Kurt Holobaugh probably wouldn’t have been disciplined by the Nevada Athletic Commission (NAC) had he not been honest.
On Tuesday, the veteran MMA fighter was suspended nine months and fined $750 due to prohibited use of an intravenous injection in July, prior to a fight on the first Dana WhiteTuesday Night Contender Series card in Las Vegas. Holobaugh’s win over Matt Bessette was overturned to a no-contest by the NAC, too.
Holobaugh used the IV after weigh-ins July 10 to rehydrate from his weight cut without knowing that injecting more than 50mL of an IV within a six-hour period was prohibited in Nevada, his manager Bryan Hamper told MMA Fighting. Holobaugh knew IV use was banned by the UFC, under its USADA-run anti-doping program, but was unaware of the NAC regulations, which borrow from the World Anti-Doping Agency Code.
The Contender Series shows are separate from the UFC and do not share UFC deals with USADA and Reebok.
To further confuse matters, Holobaugh initially checked the box on his NAC pre-fight questionnaire that he planned on using an IV, Hamper said. A commission official told him to change his answer to say that he wouldn’t use an IV. That official, Hamper said, never told Holobaugh that IV use over 50mL in a six-hour period was a prohibited method in the state.
Holobaugh went on to beat Bessette on July 11 by first-round knockout and White offered him a UFC contract at the conclusion of the episode.
When Holobaugh began his screening process with the UFC and USADA a few weeks later, he was asked on a form if he previously used any prohibited substances or methods. He disclosed the IV use in July, Hamper said. USADA, which works directly with state athletic commissions and other regulatory bodies, informed the Nevada commission since it happened in the NAC’s jurisdiction, UFC vice president of athlete health and performance Jeff Novitzky confirmed with MMA Fighting.
That prompted the commission to open up a complaint against Holobaugh for the infraction and at Tuesday’s NAC meeting he was handed his sanction. Holobaugh’s team believes the penalty was far too harsh, especially since the fighter attempted to be as transparent as he could be — and it’s possible no one would have ever known about the violation had he not admitted it to USADA.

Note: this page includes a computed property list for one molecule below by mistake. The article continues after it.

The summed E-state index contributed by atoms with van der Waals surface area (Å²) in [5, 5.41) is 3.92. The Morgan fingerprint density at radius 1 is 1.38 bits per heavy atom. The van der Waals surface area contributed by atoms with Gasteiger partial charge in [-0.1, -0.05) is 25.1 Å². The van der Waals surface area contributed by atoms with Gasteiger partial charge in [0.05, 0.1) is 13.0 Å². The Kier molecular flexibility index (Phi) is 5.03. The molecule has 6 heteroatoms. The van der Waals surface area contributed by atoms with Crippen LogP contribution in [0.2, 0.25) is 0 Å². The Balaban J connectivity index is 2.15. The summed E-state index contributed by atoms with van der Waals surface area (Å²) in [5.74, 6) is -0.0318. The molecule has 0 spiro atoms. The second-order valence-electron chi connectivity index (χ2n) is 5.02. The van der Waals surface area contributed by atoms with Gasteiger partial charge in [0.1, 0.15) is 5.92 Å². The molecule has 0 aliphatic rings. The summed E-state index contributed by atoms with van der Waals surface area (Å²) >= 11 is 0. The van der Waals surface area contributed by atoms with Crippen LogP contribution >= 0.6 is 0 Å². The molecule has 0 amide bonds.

“He willfully acknowledged it,” Hamper said. “There was never any positive test. There was never anyone saying he was caught in doing this. … Intuitively, he should have known that it was illegal in the state he was competing in. Upon realizing that he broke the rule, he disclosed it. He fully disclosed it on the USADA pre-screening paperwork.”
Hamper said Holobaugh’s team plans on fighting the commission’s discipline. The suspension is too long, Hamper said, and the loss of a win is unfair. Furthermore, because of a phone issue, Hamper said Holobaugh didn’t get a chance to articulate his case in front of the commission Tuesday the way he wanted to.
“He earned that victory,” Hamper said. “It doesn’t change the outcome of that fight. And now he’s labeled a cheater for something that could have easily been avoided if he had been educated in the proper way when he filled the paperwork out.”
Holobaugh is a single father with three children and it’s very possible he won’t be able to make any income from fighting for a year, Hamper said.
“We’re gonna fight as best we can,” the manager said. “We’re gonna make sure that his voice is heard, really because he complied with everything from the very beginning.”
Hamper said a “silver lining” was that the UFC has been supportive and Holobaugh’s contract standing with the promotion remains. His next fight, whenever that will be, is going to be under the UFC banner.
Novitzky places some of the fault on himself and his team. The Contender Series is technically a separate entity from the UFC, but he admits that there should have been more of an education process on USADA, the UFC anti-doping policy and commission rules, since fighters went directly from the Contender Series to the UFC on a weekly basis during its first season, which ran all summer.
“I really almost take a level of self responsibility on this one, because that Contender Series is a bit of a gray area,” Novitzky said. “We really didn’t, until this happened, educate those fighters towards the IV ban or even the Nevada rules they’d be subject to are. We do that now going forward, but I wish looking back that we had, because I probably could have prevented that.”
Still, Novitzky said the Nevada commission wasn’t out of bounds in its decision. Novitzky said a nine-month suspension is on the low end of NAC sanctions, per regulations, and Holobaugh did still break a rule.
“I think that they realized that this guy wasn’t trying to break this rule or try to cheat on purpose,” Novitzky said. “Again, if not for his honesty, no one would have known about it.
“This guy was being honest. There’s no evidence whatsoever that he was intentionally cheating. It’s just some tough circumstances here. I don’t think Nevada did anything wrong. If anything, I put it on myself. We should have educated those Contender Series better and we didn’t. I put a lot of the blame on myself for this one.”